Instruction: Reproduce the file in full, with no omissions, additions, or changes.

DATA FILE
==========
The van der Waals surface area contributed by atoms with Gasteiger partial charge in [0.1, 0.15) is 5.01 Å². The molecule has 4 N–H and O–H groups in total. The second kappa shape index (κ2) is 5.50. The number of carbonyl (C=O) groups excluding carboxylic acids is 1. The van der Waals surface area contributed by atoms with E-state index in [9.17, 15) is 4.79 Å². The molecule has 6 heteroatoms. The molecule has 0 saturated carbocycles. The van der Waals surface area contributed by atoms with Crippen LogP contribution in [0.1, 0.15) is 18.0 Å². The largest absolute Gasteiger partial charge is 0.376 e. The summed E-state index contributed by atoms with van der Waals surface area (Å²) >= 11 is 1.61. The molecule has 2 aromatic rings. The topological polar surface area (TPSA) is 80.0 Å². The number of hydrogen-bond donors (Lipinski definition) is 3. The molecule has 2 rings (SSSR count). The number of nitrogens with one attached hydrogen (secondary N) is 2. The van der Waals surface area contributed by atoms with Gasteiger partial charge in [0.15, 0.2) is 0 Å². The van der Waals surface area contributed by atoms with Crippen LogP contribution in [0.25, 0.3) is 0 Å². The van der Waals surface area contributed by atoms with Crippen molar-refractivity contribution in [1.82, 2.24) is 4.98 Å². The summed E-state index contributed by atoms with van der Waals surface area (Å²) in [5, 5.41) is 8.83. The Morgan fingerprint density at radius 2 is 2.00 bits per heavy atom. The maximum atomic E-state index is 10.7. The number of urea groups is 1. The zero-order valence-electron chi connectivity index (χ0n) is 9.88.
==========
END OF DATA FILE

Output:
The van der Waals surface area contributed by atoms with Gasteiger partial charge in [0.1, 0.15) is 5.01 Å². The molecule has 4 N–H and O–H groups in total. The second kappa shape index (κ2) is 5.50. The number of carbonyl (C=O) groups excluding carboxylic acids is 1. The van der Waals surface area contributed by atoms with E-state index in [9.17, 15) is 4.79 Å². The molecule has 6 heteroatoms. The molecule has 0 saturated carbocycles. The van der Waals surface area contributed by atoms with Crippen LogP contribution in [0.1, 0.15) is 18.0 Å². The largest absolute Gasteiger partial charge is 0.376 e. The summed E-state index contributed by atoms with van der Waals surface area (Å²) >= 11 is 1.61. The molecule has 2 aromatic rings. The topological polar surface area (TPSA) is 80.0 Å². The number of hydrogen-bond donors (Lipinski definition) is 3. The molecule has 2 rings (SSSR count). The number of nitrogens with one attached hydrogen (secondary N) is 2. The van der Waals surface area contributed by atoms with Gasteiger partial charge in [0.15, 0.2) is 0 Å². The van der Waals surface area contributed by atoms with Crippen LogP contribution in [0.25, 0.3) is 0 Å². The van der Waals surface area contributed by atoms with Crippen molar-refractivity contribution in [1.82, 2.24) is 4.98 Å². The summed E-state index contributed by atoms with van der Waals surface area (Å²) in [5, 5.41) is 8.83. The Morgan fingerprint density at radius 2 is 2.00 bits per heavy atom. The maximum atomic E-state index is 10.7. The number of urea groups is 1. The zero-order valence-electron chi connectivity index (χ0n) is 9.88.